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September Daybook

 Date… Friday, September 16

Starting time… 10:20 AM

Mood… pensive.

Outside my window… delicious, cloudy, cool, weather.

I’m thinking… about the service project tonight and how I’m going to get there.

I’m reading… Tolkien’s Silmarillion.

I’m listening to… The Weasel by Capercaillie.

I’m wearing… jeans and my Christendom t-shirt. I don’t think I’ve ever worn pants during one of these daybooks (well, maybe on my old blog).
 
Yesterday, I… had co-op classes and my math teacher said Really Weird Things. Again.


I’m excited for… the service project. I guess.

I’m sad because… it’s going to be a looooong weekend. And not in a good way.

I’m hungry for… nothing.

The song stuck inside my head is… “Thou Hast Left Me Ever, Jamie” by Karine Polwart. One of them, at least. Well, sort of. Never mind.

I want… to go to the movie theater. 🙂

I love… The Silmarillion.

I loathe… that stupid song known as “If I Die Young”.

This week, my goal is… to survive.

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memories, Poetry, seasons

"And never was piping so sad…" *

I just returned from a walk, during which I spent a fair length of time daydreaming about the walks I will take when it becomes cold and the leaves begin to change. There is no greater earthly pleasure than walking in crisp weather, when a chilly wind is blowing and the trees are red and gold, unless it be to lie on a slope with the breeze rustling your hair and leaves flying. It is a little sad to think that it will be weeks, perhaps many, until I may have that delight, but the wait will make it even sweeter when it arrives. I just re-read The Last Unicorn by Peter S. Beagle, which dwells largely on this theme of mortality; the idea that the very fleetingness of the joys of life lends them their beauty and mirth.

It is not quite the Christian perspective, which sees all these things as small, dim reflections of the bliss of heaven, but it has truth in it, though it can be easily corrupted into the carpe diem, the practice of seizing every pleasure now lest it be gone forever. Somehow, I don’t feel that the book intends to teach that; perhaps it is because of the melancholy with which it is so imbued, and which makes it so lovely. One can feel this bittersweetness in Tolkien’s work, in parts of Narnia, in Till We Have Faces, in Homer and Virgil; Yeats is drenched in it; Chesterton hints at it occasionally, though he is a poet of day, rather than of the evening that it lingers in.
It has an affinity for starlight and moonlight and echoes, for dark forests and white flowers; a feeling of autumn, of things pale and ancient and far away. Though not all autumnal poetry is of this sort; there are chiefly two kinds, it seems to me. There is the autumn that is filled with gold and red and hearth fires, the poetry of the harvest; and the autumn that is the fading away of the year, the cold winds, the dying leaves, the bare branches; the poetry of November.
 * Note: the title of the post is taken from Yeats’ wonderful poem, “The Host of the Air”.
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awesomeness, Blog, dear readers, language, triumph

Accomplishment!

I, gentle reader, have coined a new word. I even Googled it to make sure it didn’t exist.

Neotheophobe

Neo=new, theo=God, phobe=one who is afraid. I coined it to refer to those unfortunate New Atheists (Philip Pullman in particular), whom I hope earnestly you have never heard of, because they are wretched and ruin people’s days, besides having a fascinating ignorance of philosophy.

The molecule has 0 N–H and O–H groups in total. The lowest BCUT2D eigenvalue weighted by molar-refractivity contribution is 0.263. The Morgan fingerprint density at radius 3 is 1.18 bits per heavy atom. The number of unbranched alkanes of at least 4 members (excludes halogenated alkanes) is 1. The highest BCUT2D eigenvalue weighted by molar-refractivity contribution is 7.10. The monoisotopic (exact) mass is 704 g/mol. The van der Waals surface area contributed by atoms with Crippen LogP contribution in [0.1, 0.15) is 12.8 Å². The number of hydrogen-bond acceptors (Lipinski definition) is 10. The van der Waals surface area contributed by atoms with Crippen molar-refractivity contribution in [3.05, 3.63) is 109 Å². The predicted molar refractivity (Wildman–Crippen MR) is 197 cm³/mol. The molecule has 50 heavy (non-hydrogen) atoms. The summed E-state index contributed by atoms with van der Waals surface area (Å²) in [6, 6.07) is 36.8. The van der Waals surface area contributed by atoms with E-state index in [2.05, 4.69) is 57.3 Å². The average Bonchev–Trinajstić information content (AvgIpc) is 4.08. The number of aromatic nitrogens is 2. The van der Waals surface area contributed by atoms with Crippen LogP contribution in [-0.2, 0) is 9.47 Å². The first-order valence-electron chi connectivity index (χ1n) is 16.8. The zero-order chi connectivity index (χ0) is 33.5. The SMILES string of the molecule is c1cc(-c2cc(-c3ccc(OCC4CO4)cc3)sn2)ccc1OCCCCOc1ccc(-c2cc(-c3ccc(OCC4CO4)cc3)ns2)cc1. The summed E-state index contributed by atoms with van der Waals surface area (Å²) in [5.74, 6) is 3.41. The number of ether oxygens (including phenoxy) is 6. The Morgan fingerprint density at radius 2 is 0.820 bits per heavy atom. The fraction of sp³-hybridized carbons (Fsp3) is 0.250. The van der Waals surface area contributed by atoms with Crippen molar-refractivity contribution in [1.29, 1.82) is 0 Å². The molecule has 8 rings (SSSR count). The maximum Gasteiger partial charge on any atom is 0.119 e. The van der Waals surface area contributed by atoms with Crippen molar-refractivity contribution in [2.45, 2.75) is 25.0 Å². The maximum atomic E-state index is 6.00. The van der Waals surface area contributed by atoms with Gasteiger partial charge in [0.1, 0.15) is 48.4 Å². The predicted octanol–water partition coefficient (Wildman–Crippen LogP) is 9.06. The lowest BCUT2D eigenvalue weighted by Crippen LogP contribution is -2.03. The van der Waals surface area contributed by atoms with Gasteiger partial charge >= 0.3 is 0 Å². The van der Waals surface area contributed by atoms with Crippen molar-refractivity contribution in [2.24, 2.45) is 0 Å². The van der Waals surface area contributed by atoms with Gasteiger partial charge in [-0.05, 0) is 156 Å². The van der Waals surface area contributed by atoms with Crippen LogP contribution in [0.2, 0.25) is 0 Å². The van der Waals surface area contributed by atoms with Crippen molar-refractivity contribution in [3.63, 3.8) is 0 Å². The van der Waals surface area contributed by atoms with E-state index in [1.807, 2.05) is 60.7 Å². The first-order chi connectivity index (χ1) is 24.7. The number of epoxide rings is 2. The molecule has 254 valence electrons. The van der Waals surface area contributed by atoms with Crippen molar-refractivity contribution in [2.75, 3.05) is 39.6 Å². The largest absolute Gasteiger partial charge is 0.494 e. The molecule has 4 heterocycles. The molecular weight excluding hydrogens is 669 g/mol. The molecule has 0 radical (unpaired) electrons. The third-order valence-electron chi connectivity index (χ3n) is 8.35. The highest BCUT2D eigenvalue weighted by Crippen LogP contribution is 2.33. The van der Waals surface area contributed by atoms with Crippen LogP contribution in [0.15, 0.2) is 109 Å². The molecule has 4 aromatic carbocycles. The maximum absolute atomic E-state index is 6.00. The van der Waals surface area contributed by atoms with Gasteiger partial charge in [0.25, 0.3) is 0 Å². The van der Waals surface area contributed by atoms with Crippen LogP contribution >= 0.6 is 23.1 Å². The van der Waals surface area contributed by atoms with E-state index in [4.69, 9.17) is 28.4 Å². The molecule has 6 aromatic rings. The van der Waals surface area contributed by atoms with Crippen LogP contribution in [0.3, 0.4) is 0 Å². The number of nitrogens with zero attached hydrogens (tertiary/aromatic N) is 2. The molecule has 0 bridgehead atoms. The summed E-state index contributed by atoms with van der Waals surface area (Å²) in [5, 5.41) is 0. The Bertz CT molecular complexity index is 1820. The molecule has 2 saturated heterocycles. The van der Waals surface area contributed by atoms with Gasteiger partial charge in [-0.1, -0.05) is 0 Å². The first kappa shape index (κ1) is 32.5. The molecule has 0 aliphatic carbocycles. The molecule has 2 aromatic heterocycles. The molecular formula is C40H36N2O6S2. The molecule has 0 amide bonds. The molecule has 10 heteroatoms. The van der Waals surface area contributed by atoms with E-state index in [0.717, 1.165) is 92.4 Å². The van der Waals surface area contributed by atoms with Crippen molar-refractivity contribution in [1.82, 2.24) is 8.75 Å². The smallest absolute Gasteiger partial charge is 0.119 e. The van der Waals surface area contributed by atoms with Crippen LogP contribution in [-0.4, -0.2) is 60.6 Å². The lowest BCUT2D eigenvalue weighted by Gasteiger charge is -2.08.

Spread the word! Use it whenever you get a chance (which will hopefully not be too often)! Use it whenever you talk about New Atheists to your friends in the midst of your delightful philosophical conversations!

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Humour, Poetry, writing

Sweet.

I Write Like by Mémoires, journal software. Analyze your writing!

Of course, this analysis is notoriously unreliable; I’ve gotten H. P. Lovecraft, Dan Brown, and and James Joyce before, depending on what pieces I put in. However, I just got Shakespeare twice in a row! Surely I must be improving, says I, with tongue firmly in cheek.
The first piece I put in was a fragment of a story which will not be seeing the light of day any time soon, but I’ll vouchsafe the first couple stanzas of the second piece (a poem I wrote a few months ago). I suspect that the faintly archaic language, thee’s and thou’s, and the “alas” near the end of the poem were what did me in.

The sound of silk, a rustling tread,
The rising moon shone golden-red,
The darkness shivered round the tree,

While wind blew in the lea.

“O Lady, Lady,” called the thrush,
His bright voice broke the weary hush,
“O why do you walk alone at dusk,
When wind blows sweet the musk?”

“O Lady, Lady,” sang the lark,
His song made bright and warm the dark,
“O why do you walk alone at night,
As wind blows like a wight?”
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awesomeness, random, seasons

Bliss!

It’s September at last! September is one of my five favorite months, after December, June, November, and October. December because of Advent, Christmas, and Christmas break; June because it’s the month of the Sacred Heart, my birthday month (and St. Margaret Mary is my patroness! How awesome is that?) and there’s no school as a bonus, November because it’s fall and cold (I believe we get our best fall foliage here in November, too), October because it’s fall and sort of cold, and September because temperatures begin to go down from 100+ degrees and become bearable again.

Oh my goodness! Monday has a predicted high of only 86 degrees! Be still, my beating heart! And the low is in the high 60s! Let there be mirth and merrymaking! Fall is upon our doorstep! Bliss! Joy! Rapture! Ecstasy!

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